Research - 06.10.2011 - 00:00
5 October 2011. What about corporate responsibility in mid-sized businesses? The “compamedia Foundation for the Promotion of Ethical Business Practices” has interviewed 2,000 medium-sized businesses in Germany, Austria and Switzerland. The result: Even though corporate responsibility is a topic of increasing economic and strategic relevance for SMEs, nearly 40 percent of the interviewees do not plan their actions systematically and have no strategy for assuring corporate responsibility. To manage truly responsibly, businesses need guidance and a certain obligation in dealing with suppliers, employees, competitors, resources or corruption.
Instilling an ethical self-concept
The “Ethics in Business” initiative helps SMEs recognize their managerial responsibility and instill their usually quite-pronounced ethical self-concept systematically into their companies. They do this with the help of a company comparison, which Prof. Dr. Thomas Beschorner, head of the Institute for Business Ethics, has developed with his team. On the basis of a benchmark report – a kind of assessment that compares one’s own work with that of other participants – companies learn to continually improve their actions in a learning community.
Seal of approval for companies
Businesses that are already very good or well on their way join together in a so-called “Ethics in Business” guild. With a seal of approval, they commit to ethical management and declare their intention to continually improve. As part of that process, they participate in another comparison every three years. Thus, the members of the guild promote the idea of ethical management while also promoting their companies.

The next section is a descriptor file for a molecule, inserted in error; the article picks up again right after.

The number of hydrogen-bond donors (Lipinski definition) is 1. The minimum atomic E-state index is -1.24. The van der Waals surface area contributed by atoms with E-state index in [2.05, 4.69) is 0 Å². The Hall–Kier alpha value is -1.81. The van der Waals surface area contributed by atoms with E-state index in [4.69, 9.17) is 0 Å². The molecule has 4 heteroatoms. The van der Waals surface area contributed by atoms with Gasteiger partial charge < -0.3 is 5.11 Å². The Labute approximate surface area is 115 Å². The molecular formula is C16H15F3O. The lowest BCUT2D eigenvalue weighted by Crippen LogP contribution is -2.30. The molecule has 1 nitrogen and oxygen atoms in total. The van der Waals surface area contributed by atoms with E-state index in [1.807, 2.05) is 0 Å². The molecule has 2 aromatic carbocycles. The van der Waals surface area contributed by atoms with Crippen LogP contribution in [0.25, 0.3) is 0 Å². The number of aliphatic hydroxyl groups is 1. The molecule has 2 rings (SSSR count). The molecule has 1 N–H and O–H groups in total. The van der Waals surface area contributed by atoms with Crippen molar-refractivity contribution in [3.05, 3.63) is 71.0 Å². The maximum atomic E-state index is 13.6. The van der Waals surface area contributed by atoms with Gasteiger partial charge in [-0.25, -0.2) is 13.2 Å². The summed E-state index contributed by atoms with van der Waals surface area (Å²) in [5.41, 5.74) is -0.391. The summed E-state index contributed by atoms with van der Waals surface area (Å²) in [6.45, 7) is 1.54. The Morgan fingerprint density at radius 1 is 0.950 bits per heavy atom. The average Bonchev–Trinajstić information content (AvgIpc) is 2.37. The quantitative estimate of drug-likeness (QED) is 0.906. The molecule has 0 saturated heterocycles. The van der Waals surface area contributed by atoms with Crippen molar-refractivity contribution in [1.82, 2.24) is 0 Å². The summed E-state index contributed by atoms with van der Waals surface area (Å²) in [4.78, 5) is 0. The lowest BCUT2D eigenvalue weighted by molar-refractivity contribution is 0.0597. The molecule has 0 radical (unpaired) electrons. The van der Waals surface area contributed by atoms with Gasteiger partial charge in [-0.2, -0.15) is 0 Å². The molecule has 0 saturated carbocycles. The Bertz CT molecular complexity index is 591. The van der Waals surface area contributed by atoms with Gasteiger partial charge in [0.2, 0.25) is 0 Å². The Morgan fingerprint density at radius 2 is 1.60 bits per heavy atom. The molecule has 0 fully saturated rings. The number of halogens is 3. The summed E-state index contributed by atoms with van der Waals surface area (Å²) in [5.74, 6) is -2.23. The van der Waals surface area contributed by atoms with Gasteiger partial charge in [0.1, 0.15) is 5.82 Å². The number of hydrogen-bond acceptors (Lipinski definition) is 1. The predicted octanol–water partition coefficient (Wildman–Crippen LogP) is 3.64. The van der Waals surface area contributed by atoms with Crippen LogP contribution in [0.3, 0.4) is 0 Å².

Sustainability in SMEs
HSG and compamedia GmbH, a mentor of small and medium-sized businesses in Germany, also work together on the “Top Job” initiative. HSG Prof. Dr. Heike Bruch manages the project. For the past six years, Bruch, a professor of business administration, has examined the employer qualities of German mid-sized businesses. During that period, she has analyzed more than 1,000 companies and has gained profound insights into the their human-resources operations. The results of her analyses help young professionals and those who are changing jobs find work.
Picture: Photocase / Piefoto
More articles from the same category
Is the labour shortage in Switzerland partly self-inflicted? Yes, says a representative study by the University of St.Gallen (HSG) within the…
A new whitepaper, with the participation of researchers from HSG, reveals how Swiss households are adopting plant-based diets. The study reveals that…
For the first time, the School of Medicine and the Cancer League of Eastern Switzerland have formed a research collaboration. Data from the "donna"…
The Canton of St.Gallen wants to become more attractive for young companies. HSG experts were significantly involved in the development of a cantonal…
Discover our special topics